in the Carmel hills when the temperature was 50 degrees F and the wind
was blowing. While waiting for the bus, all the Israelis around me
were complaining and screaming that Israel had morphed into Siberia. A
couple of Russian Israelis from Siberia stood nearby and fell on the
floor laughing.

Because rain is so unusual, Israelis do not know how to drive in
it. If a car's wheels spin when the traffic light turns green
because the street is wet, Israelis believe that you have to gun the
gas pedal to make them spin faster until they move you out of the spot
with poor traction. Israelis have no experience with ice on roads and
do not recognize the feeling of a car skidding. So on the occasion
when they come across a slippery road, they do not even notice the car
skidding about.

Israelis also have never figured out that hats keep light rain
off your face and head. Their major fear in rain seems to be that the
hat could get wet. Religious Israelis always wear hats, but they
cover their hats with plastic covers in the rain so the hat will not
get wet and so the rain flows down the plastic into their faces. For
ultra-Orthodox Israelis, defying the weather is an article of piety
and pride. That is why, when it is 112 degrees F outside in the shade
in August, the Ultra-Orthodox will show their contempt for meteorology
by wearing winter coats. It is best not to sit next to a black-coated
fellow on a bus in the summer with the windows closed.

Part of the Israeli problem with rain is manifested also in the
Israeli dread of eating ice cream in winter. Israelis are universally
and passionately convinced that if you eat ice cream in the winter,
you will get a throat infection and die a horrible death. The
infection, by the way, is caused by the calendar month, so you will
get it if you eat ice cream in January even if it is 80 degrees F
outside. I once sat on a bench in winter eating ice cream, and the
people walking by kept coming up to me to ask if I had gotten a
special inoculation that winter against throat infections. Israelis
who own dogs always make the dog wear wool sweaters when they go out
into the rain in 50 degree F evenings, so the dog will not freeze to

Every Israeli believes it is the case that winter ice cream will
kill you. Bibi Netanyahu probably eats ice cream in winter, but that
is because he spent part of his youth living in the US. No other
Israeli cabinet minister and no general has ever endangered himself
and tempted fate by eating ice cream in the winter.

For a while, Israel was unique in the world because Israeli
supermarkets were marketing something they called "winter ice cream."
No one anywhere else on earth has heard of such a thing. Winter ice
cream is slightly softer than regular ice cream, and the idea was to
convince Israelis that it was not as cold as regular ice cream (never
mind that it was stored in the same freezer), so they could eat it in
winter without risking immediate agonizing death. But it never caught
on, I guess because Israelis preferred not to tempt the Angel of

The other thing is that no Israeli in history has ever written in
his or her "personal ad" or Facebook status that he or she likes to go
for long romantic walks in the rain. And if you want to date an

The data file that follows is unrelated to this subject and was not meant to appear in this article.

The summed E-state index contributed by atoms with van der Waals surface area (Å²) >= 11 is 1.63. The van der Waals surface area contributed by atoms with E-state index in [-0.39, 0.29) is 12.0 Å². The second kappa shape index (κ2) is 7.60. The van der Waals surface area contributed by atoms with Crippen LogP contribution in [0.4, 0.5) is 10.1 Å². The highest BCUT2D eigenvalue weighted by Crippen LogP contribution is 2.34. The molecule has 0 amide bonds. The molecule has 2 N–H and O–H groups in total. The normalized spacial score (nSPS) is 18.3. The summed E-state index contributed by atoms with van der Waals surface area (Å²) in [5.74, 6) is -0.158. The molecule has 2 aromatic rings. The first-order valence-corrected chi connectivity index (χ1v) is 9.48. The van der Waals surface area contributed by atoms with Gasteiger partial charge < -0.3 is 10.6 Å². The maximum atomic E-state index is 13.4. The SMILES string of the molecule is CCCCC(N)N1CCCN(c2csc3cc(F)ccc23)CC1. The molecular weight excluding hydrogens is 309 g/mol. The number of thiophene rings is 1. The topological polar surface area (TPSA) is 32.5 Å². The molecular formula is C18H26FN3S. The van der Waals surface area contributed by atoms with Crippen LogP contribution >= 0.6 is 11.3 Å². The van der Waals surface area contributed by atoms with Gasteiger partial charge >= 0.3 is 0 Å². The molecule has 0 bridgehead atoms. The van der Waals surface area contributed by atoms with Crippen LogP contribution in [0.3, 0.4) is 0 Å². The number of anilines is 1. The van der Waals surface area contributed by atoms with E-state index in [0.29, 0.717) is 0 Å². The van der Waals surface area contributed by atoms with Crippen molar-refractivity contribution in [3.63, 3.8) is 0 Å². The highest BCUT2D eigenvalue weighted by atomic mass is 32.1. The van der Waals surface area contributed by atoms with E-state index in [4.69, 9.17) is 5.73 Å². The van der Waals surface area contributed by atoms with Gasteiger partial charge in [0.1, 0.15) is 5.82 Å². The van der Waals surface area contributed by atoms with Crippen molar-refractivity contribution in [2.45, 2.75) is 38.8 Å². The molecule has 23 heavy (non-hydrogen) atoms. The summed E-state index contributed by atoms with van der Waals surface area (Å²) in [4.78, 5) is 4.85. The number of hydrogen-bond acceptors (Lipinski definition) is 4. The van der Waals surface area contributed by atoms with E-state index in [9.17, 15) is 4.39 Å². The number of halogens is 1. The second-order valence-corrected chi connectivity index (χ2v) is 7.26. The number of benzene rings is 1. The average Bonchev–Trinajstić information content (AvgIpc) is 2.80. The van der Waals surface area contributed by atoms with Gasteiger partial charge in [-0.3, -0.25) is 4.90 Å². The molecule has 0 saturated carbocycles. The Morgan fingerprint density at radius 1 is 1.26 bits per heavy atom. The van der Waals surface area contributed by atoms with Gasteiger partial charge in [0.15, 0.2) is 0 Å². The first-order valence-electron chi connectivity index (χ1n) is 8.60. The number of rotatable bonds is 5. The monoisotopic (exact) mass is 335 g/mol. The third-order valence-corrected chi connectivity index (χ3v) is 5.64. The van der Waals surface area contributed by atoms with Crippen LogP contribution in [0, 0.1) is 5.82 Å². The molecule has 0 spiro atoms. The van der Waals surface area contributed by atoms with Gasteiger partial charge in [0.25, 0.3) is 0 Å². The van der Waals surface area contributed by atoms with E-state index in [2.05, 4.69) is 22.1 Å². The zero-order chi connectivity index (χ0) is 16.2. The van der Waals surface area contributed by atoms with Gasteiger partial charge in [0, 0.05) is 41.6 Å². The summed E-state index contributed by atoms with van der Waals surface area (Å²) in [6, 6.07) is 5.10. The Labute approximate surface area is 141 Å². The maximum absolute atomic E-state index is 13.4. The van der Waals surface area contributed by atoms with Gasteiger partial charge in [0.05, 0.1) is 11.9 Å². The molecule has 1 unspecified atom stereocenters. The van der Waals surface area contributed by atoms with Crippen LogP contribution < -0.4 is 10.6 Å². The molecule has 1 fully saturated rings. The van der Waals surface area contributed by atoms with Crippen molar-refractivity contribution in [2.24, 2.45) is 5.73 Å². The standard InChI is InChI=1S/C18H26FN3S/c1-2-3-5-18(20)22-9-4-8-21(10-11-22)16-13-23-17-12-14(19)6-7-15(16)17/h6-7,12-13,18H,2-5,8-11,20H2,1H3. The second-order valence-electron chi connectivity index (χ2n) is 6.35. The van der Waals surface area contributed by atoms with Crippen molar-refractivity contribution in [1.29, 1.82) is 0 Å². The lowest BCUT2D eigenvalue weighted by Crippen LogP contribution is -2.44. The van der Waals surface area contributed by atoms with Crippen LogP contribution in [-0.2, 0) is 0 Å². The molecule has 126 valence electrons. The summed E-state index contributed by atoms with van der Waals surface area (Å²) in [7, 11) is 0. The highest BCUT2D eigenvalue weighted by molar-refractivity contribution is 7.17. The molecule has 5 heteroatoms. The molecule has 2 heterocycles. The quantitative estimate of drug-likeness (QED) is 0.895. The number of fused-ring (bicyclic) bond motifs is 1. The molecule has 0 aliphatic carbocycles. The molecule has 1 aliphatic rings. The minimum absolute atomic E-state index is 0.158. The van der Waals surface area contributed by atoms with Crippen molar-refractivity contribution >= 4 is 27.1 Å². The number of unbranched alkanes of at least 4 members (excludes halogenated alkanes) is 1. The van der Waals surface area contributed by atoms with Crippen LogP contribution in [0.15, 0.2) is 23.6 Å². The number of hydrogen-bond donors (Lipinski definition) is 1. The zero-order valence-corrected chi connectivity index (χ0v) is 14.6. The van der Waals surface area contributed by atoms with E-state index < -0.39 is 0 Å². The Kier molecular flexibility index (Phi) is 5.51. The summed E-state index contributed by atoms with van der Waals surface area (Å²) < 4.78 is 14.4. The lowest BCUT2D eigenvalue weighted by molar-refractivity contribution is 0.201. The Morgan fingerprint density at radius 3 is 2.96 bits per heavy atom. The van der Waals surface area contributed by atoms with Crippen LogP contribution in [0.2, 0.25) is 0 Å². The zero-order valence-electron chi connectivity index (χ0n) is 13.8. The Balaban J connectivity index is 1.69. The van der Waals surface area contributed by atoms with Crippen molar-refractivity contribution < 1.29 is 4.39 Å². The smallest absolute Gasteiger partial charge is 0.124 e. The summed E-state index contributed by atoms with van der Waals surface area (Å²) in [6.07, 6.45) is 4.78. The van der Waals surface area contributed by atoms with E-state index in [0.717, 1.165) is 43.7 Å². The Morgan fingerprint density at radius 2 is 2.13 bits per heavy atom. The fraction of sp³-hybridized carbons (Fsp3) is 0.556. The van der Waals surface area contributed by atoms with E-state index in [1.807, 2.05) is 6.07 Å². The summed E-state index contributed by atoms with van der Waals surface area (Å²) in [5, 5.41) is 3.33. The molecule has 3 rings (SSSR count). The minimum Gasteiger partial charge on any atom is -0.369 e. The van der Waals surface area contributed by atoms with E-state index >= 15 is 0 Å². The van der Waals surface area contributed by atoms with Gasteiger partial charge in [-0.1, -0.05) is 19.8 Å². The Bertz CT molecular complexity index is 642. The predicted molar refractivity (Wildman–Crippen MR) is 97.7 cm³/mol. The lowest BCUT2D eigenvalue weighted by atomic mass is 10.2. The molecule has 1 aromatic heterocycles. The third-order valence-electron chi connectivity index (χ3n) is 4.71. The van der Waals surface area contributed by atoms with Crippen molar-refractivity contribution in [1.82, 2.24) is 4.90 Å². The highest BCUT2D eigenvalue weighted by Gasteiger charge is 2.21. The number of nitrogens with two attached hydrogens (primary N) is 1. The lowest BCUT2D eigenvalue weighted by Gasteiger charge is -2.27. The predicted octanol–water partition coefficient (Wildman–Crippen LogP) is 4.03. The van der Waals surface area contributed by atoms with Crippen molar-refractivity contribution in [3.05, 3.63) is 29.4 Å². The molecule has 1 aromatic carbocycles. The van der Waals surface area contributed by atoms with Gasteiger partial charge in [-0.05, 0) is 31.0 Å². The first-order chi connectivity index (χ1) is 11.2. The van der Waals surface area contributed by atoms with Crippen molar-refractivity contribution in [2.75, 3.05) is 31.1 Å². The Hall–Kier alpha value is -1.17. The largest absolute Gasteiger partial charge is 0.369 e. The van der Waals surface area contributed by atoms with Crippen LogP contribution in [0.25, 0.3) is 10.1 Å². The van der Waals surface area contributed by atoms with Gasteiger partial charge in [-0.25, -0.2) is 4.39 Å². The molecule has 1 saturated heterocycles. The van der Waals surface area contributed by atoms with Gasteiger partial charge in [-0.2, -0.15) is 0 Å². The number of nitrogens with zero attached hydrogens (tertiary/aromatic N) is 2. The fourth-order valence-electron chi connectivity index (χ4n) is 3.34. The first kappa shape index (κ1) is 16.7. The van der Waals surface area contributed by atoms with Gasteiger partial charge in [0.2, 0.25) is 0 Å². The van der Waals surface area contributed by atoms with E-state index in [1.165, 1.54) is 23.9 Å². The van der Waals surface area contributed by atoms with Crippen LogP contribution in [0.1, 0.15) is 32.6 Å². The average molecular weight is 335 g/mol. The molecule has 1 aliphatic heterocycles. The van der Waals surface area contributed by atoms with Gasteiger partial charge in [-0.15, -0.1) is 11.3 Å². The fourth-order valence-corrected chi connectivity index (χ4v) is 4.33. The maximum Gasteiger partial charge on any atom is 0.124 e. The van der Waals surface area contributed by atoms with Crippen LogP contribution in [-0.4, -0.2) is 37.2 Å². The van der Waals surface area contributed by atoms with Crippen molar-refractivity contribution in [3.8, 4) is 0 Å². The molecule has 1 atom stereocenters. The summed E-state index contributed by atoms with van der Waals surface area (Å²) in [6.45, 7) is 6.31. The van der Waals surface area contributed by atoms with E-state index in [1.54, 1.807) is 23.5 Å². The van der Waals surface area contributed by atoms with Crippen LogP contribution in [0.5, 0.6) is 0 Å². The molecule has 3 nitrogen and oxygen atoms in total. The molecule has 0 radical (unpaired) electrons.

Israeli, never write that in YOURS. Israelis believe that walks in
the rain will kill you. While we are at it, you should also never
write that you eat ice cream in winter.

And if Israelis do not understand rain, they have even MORE
problems understanding snow. Granted that snow is highly unusual in
this part of the world, Christmas manger scenes notwithstanding.
Jerusalem usually gets snow once or twice a year. Safed can also get
snow, as can the Golan.

Israelis do not understand snow. A snow storm instantly binds
together all the North American and Russian Israelis, who get together
in fraternal fun and mock the sabras, while doubling over in laughter.
First of all, Israelis always carry umbrellas in the snow, so the
flakes will not damage their hats and their hair. Second, they
usually tie large plastic garbage bags around their shoes so that the
snow will not touch the leather or plastic and destroy it. And it
goes without saying that swallowing a snow flake will kill you on the

Israelis do not understand rain and snow. But they also do not
understand elevators. Every single Israeli believes that if you are
standing on the ground floor and want to go up to the tenth floor,
then you need to press the DOWN button so that the elevator will know
that it should come DOWN to get you and then take you up. Israelis
are as convinced that this is how elevators work as they are that the
sun will rise tomorrow. I tried a few times to explain to Israelis
who had pushed the down button in order to go up that they had pressed
the wrong one. Hearing my heavy American accent, they would jab one
another in the ribs with their elbows and make comments about how
simpleminded and naïve Americans are.

In some cases, compulsively pushing the wrong elevator button has
its advantages. I am convinced that many a plot by terrorists to
assassinate Israelis in large buildings has been foiled because the
Israelis escaped the gunmen by pressing the wrong elevator button.
You may recall that there was one successful assassination by
terrorists of an Israeli cabinet minister, Rehavam "Ghandi" Zeevi, in
a Jerusalem hotel. I have investigated the incident and, alas, the
poor man was killed because he accidentally pressed the correct
elevator button.